An industrial design is not protected where its appearance consists solely of the elements or features referred to in the previous paragraph.

 
31. Which authority registers designs?

IMPI registers patents.

The following must be enclosed with applications for the registration of industrial designs:

  • A graphic or photographic reproduction of the design concerned.

  • An indication of the type of product for which the design will be used.

The description submitted in the application must refer briefly to the graphic or photographic reproduction of the design, with a clear indication of the angle from which the illustration is seen.

 
32. On what grounds and when can third parties oppose a registered design application?

There are no opposition proceedings for third parties concerning designs.

 
33. When does registered design protection start and how long does it last?

The registration of industrial designs has a non-renewable term of 15 years, starting from the filing date of the application, subject to the payment of the relevant fee.

 
34. On what grounds can a registered design infringement action be made?

The following constitute administrative infringements:

  • Manufacturing or developing goods protected by an industrial design registration, without the consent of its owner or without the appropriate licence.

  • Offering for sale or bringing into circulation goods protected by an industrial design registration, in the knowledge that they have been manufactured or developed without the consent of the owner of the patent or registration or without the appropriate licence.

  • Reproducing or imitating industrial designs protected by registration without the consent of its owner or without the appropriate licence.

 
35. Which courts deal with registered design infringement actions?

The following deal with registered design infringement actions:

  • IMPI.

  • The Federal Court of Fiscal and Administrative Justice.

  • District judges.

  • Circuit courts.

 
36. What are the defences to registered design infringement actions?

The main defence is the design annulment action.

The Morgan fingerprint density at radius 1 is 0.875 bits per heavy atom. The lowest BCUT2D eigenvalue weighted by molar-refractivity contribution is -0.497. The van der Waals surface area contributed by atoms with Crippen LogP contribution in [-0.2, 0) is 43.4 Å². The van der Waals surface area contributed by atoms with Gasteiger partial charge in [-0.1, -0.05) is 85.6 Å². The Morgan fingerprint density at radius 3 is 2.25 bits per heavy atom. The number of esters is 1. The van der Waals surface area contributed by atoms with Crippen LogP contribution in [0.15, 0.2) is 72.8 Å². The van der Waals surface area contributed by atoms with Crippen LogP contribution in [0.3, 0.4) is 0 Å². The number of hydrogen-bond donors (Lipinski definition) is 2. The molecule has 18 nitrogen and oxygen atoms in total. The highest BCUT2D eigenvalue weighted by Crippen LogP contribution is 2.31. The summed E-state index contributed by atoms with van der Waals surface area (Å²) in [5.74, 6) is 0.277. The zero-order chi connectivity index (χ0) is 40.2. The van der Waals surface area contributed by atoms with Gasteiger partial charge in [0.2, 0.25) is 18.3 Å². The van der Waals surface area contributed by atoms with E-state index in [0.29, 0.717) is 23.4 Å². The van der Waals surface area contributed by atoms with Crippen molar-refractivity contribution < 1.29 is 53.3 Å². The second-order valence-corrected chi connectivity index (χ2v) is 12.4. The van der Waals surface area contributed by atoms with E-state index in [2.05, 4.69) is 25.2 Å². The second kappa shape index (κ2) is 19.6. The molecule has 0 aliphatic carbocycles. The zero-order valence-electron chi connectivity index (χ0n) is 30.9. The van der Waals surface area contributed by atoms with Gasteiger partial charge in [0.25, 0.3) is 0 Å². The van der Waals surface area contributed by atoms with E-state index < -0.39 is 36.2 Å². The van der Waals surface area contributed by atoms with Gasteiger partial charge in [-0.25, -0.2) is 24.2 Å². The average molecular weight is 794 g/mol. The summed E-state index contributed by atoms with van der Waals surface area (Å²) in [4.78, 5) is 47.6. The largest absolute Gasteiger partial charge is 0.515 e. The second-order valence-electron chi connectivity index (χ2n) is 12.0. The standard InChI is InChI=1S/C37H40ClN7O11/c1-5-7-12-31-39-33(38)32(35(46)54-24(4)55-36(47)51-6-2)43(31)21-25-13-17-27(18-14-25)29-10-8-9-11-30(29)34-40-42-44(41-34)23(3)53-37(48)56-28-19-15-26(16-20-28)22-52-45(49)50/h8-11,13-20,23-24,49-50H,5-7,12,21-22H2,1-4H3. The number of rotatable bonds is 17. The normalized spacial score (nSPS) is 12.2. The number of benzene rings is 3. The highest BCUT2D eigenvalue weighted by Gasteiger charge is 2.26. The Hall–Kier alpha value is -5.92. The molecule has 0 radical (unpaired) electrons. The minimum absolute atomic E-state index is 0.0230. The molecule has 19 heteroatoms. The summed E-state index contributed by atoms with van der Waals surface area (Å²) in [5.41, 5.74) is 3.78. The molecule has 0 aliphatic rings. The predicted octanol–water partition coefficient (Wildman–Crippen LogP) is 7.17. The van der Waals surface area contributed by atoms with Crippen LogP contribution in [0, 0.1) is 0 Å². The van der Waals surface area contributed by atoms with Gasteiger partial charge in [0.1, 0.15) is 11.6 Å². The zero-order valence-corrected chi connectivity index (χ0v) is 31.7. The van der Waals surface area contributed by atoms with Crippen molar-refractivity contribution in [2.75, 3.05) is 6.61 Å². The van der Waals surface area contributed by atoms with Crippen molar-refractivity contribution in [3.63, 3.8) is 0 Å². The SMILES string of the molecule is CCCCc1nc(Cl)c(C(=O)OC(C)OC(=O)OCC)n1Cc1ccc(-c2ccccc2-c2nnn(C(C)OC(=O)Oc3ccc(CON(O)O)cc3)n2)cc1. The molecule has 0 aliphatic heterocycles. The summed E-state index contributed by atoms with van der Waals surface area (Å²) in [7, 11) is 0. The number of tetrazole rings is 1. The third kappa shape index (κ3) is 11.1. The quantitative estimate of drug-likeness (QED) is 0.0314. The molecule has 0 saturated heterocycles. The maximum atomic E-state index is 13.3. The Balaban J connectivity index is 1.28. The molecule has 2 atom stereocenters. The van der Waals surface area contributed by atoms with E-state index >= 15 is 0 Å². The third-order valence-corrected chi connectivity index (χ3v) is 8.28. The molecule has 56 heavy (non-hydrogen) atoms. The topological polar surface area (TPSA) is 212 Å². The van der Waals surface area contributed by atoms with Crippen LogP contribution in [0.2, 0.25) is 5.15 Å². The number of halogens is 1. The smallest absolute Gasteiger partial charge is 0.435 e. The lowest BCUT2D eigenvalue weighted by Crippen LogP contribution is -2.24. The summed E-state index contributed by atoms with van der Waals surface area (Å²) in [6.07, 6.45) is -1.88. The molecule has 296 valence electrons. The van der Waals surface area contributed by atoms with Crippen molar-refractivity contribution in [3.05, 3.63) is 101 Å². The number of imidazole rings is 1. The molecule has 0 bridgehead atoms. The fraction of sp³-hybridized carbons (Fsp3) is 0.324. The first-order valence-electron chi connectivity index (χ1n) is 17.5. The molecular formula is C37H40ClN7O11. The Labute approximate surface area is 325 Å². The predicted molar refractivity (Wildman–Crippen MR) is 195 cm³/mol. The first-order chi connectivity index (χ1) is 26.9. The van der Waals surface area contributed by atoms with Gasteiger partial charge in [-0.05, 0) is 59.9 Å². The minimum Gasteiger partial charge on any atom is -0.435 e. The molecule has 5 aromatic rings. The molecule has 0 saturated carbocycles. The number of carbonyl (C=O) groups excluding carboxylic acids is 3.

37. What are the remedies in registered design infringement actions?

Administrative infringements of the Industrial Property Law or other provisions derived from it are punished as follows:

  • A fine of up to 20,000 days of the general minimum salary payable in the Federal District.

  • An additional fine of up to 500 days of the general minimum salary payable in the Federal District for each day that the infringement persists.

  • Temporary closure of the business for up to 90 days.

  • Permanent closure of the business.

  • Administrative detention for up to 36 hours.

 
38. Is there a fast-track and/or a small-claims procedure for registered design infringement actions?

There is no answer content for this Question, as it is a new addition to the template that did not exist at the time of writing.

 

Unregistered designs

39. What are the legal conditions for unregistered design rights to arise?

Unregistered design rights do not arise in Mexico.

 
40. When does unregistered design protection start and how long does it last?
 
41. On what grounds can an unregistered design infringement action be made?
 
42. What are the defences to unregistered design infringement actions?
 
43. What are the remedies in unregistered design infringement actions?
 

Confidential information

44. What are the legal conditions for rights in confidential information to arise?

A trade secret is any information kept by a natural or legal person that:

  • Is confidential in character.

  • Relates to the nature, characteristics or purposes of products, to production methods or processes, or to ways or means of distributing or marketing products or rendering services.

  • Is associated with securing or maintaining a competitive advantage.

  • Is subject to sufficient systems or means for preserving confidentiality.

  • Is maintained in documents, electronic or magnetic media, optical discs, microfilm, film or other similar material.

 
45. On what grounds can an action for unauthorised use of confidential information be made?